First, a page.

The high end drone is almost an exact replicate of the Air Force's MQ-1 Predator. It is capable of carrying Hellfire missiles as well as a host of sensor suites to include radars, signal intelligence and high definition cameras.
Adding a Gray Eagle company to 160th SOAR means Army Special Forces units can have an organic MQ-1 aircraft under their control and will lessen the dependence on the Air Force to supply intelligence, surveillance and reconnaissance (ISR). However, Special Forces will still need to depend on the Air Force as one company will not be able to satisfy all of Army Special Forces' needs, but it should be especially helpful in training.
The 160th SOAR already has an organic Unmanned Aircraft Systems platoon that consists of RQ-7 Shadows, but the addition of the MQ-1C is a major step up, 160th SOAR officials said.
"It's like comparing apples and elephants," Sgt. First Class Jason Guenther, U.S. Army Special Operations Aviation Command UAS NCOIC, said in a statement. "There's no comparisons between the Shadow and the Eagle."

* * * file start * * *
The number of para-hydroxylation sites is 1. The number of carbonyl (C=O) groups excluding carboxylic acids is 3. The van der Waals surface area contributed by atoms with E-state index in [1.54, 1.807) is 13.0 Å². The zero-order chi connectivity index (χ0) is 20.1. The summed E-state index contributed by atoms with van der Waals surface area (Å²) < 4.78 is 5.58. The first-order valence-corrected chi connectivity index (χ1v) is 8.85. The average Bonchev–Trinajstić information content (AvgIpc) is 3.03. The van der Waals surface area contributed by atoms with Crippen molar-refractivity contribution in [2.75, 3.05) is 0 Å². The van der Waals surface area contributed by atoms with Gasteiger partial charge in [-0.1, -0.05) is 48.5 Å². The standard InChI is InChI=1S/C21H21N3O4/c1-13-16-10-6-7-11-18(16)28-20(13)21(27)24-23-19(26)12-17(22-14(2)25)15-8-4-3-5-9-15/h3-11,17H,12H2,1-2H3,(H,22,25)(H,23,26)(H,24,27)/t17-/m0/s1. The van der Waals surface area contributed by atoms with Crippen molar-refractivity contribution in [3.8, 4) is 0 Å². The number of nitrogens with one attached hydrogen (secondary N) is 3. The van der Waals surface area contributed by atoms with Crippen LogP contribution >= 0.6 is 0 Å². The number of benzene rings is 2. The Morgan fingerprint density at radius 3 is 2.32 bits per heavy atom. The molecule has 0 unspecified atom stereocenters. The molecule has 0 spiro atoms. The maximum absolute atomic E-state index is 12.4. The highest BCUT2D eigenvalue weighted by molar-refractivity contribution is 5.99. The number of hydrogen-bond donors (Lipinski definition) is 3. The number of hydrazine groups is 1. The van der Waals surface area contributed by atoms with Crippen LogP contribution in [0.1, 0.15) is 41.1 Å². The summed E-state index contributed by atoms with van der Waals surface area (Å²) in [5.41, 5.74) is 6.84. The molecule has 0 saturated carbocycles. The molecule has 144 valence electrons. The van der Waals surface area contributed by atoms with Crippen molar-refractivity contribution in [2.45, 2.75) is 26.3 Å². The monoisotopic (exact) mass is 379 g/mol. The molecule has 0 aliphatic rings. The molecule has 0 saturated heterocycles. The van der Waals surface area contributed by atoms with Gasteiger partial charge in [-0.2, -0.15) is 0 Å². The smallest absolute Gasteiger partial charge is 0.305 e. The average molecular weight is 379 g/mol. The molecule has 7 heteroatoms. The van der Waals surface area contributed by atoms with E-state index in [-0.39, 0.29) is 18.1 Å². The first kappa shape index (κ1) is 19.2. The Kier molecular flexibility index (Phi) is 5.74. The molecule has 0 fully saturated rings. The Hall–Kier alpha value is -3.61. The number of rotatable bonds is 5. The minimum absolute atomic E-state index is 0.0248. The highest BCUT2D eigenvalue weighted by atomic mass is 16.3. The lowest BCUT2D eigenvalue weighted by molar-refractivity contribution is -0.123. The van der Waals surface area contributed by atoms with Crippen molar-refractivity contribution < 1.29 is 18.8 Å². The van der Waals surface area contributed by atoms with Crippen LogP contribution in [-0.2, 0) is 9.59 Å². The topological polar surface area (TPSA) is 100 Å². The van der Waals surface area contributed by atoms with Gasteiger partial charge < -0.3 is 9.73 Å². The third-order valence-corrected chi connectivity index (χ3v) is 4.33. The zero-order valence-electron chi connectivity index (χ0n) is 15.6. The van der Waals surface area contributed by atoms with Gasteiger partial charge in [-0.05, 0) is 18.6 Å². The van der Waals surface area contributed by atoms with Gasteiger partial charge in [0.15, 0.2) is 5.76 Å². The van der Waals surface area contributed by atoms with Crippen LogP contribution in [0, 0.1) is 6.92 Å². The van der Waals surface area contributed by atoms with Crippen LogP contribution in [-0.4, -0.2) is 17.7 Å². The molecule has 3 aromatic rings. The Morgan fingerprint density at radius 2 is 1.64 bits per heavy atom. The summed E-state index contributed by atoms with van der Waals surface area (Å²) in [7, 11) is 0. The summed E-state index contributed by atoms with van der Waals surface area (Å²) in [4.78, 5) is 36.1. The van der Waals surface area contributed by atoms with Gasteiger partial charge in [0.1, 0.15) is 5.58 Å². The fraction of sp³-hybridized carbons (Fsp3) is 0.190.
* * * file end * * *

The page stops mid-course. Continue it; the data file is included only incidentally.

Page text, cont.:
"The Shadow is geared towards a specific area of operations, Guenther said. "The Gray Eagle can go anywhere; it has greater endurance and a larger range."
16oth SOAR slotted the Grey Eagles in E Company, which will be temporarily stationed at For Huachuca, Ariz. The company will be made up of roughly 12 Gray Eagles and 165 personnel. Once construction is complete, E Company will be permanently stationed in Fort Campbell, Ky.